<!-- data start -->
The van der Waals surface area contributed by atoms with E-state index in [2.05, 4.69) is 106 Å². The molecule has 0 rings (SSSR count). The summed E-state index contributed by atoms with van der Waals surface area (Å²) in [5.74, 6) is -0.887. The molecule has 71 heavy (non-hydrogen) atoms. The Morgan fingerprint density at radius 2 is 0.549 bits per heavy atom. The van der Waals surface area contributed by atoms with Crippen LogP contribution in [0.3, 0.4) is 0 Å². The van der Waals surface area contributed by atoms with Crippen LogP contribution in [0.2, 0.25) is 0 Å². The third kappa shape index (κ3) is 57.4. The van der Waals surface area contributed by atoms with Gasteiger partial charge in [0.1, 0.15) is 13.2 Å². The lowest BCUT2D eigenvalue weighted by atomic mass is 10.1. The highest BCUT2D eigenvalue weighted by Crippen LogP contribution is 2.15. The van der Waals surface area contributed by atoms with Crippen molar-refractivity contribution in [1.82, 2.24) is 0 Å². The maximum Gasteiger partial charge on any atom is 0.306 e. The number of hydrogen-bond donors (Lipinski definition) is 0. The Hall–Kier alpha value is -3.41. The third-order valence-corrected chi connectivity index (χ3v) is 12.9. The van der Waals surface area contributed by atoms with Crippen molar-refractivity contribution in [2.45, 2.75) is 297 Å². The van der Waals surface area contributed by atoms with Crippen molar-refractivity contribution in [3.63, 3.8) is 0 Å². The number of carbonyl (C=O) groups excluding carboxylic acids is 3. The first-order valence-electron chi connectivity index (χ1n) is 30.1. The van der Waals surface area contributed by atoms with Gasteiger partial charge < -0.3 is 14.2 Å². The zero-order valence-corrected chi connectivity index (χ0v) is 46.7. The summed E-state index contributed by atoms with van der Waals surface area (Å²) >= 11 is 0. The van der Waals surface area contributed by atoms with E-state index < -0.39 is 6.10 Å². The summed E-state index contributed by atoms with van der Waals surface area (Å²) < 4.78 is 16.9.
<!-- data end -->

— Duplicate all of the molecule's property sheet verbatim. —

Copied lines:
The van der Waals surface area contributed by atoms with E-state index in [2.05, 4.69) is 106 Å². The molecule has 0 rings (SSSR count). The summed E-state index contributed by atoms with van der Waals surface area (Å²) in [5.74, 6) is -0.887. The molecule has 71 heavy (non-hydrogen) atoms. The Morgan fingerprint density at radius 2 is 0.549 bits per heavy atom. The van der Waals surface area contributed by atoms with Crippen LogP contribution in [0.3, 0.4) is 0 Å². The van der Waals surface area contributed by atoms with Crippen LogP contribution in [0.2, 0.25) is 0 Å². The third kappa shape index (κ3) is 57.4. The van der Waals surface area contributed by atoms with Gasteiger partial charge in [0.1, 0.15) is 13.2 Å². The lowest BCUT2D eigenvalue weighted by atomic mass is 10.1. The highest BCUT2D eigenvalue weighted by Crippen LogP contribution is 2.15. The van der Waals surface area contributed by atoms with Crippen molar-refractivity contribution in [1.82, 2.24) is 0 Å². The maximum Gasteiger partial charge on any atom is 0.306 e. The number of hydrogen-bond donors (Lipinski definition) is 0. The Hall–Kier alpha value is -3.41. The third-order valence-corrected chi connectivity index (χ3v) is 12.9. The van der Waals surface area contributed by atoms with Crippen molar-refractivity contribution in [2.45, 2.75) is 297 Å². The van der Waals surface area contributed by atoms with Crippen molar-refractivity contribution in [3.63, 3.8) is 0 Å². The number of carbonyl (C=O) groups excluding carboxylic acids is 3. The first-order valence-electron chi connectivity index (χ1n) is 30.1. The van der Waals surface area contributed by atoms with Gasteiger partial charge < -0.3 is 14.2 Å². The zero-order valence-corrected chi connectivity index (χ0v) is 46.7. The summed E-state index contributed by atoms with van der Waals surface area (Å²) >= 11 is 0. The van der Waals surface area contributed by atoms with E-state index < -0.39 is 6.10 Å². The summed E-state index contributed by atoms with van der Waals surface area (Å²) < 4.78 is 16.9.